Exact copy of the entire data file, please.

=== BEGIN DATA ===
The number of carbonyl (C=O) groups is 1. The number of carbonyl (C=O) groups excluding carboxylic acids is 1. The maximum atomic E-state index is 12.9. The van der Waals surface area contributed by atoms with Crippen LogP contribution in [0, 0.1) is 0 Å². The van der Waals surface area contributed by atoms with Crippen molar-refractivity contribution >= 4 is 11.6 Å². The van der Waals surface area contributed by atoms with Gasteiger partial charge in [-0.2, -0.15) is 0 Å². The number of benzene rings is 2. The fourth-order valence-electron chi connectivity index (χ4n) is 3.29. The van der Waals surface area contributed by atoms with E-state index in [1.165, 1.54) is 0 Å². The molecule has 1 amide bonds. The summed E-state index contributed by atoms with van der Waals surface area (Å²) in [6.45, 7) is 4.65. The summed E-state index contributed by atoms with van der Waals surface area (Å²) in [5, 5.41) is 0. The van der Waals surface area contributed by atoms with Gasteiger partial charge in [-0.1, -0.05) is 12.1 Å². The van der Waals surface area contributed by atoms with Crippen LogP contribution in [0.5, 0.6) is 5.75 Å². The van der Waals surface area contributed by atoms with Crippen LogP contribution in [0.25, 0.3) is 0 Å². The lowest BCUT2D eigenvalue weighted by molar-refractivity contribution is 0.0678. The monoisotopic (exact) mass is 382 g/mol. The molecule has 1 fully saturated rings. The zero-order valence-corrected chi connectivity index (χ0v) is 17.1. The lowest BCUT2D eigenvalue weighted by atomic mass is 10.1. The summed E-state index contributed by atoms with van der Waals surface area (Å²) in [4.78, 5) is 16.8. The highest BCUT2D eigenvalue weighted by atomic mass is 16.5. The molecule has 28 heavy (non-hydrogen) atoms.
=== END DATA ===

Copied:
The number of carbonyl (C=O) groups is 1. The number of carbonyl (C=O) groups excluding carboxylic acids is 1. The maximum atomic E-state index is 12.9. The van der Waals surface area contributed by atoms with Crippen LogP contribution in [0, 0.1) is 0 Å². The van der Waals surface area contributed by atoms with Crippen molar-refractivity contribution >= 4 is 11.6 Å². The van der Waals surface area contributed by atoms with Gasteiger partial charge in [-0.2, -0.15) is 0 Å². The number of benzene rings is 2. The fourth-order valence-electron chi connectivity index (χ4n) is 3.29. The van der Waals surface area contributed by atoms with E-state index in [1.165, 1.54) is 0 Å². The molecule has 1 amide bonds. The summed E-state index contributed by atoms with van der Waals surface area (Å²) in [6.45, 7) is 4.65. The summed E-state index contributed by atoms with van der Waals surface area (Å²) in [5, 5.41) is 0. The van der Waals surface area contributed by atoms with Gasteiger partial charge in [-0.1, -0.05) is 12.1 Å². The van der Waals surface area contributed by atoms with Crippen LogP contribution in [0.5, 0.6) is 5.75 Å². The van der Waals surface area contributed by atoms with Crippen LogP contribution in [0.25, 0.3) is 0 Å². The lowest BCUT2D eigenvalue weighted by molar-refractivity contribution is 0.0678. The monoisotopic (exact) mass is 382 g/mol. The molecule has 1 fully saturated rings. The zero-order valence-corrected chi connectivity index (χ0v) is 17.1. The lowest BCUT2D eigenvalue weighted by atomic mass is 10.1. The summed E-state index contributed by atoms with van der Waals surface area (Å²) in [4.78, 5) is 16.8. The highest BCUT2D eigenvalue weighted by atomic mass is 16.5. The molecule has 28 heavy (non-hydrogen) atoms.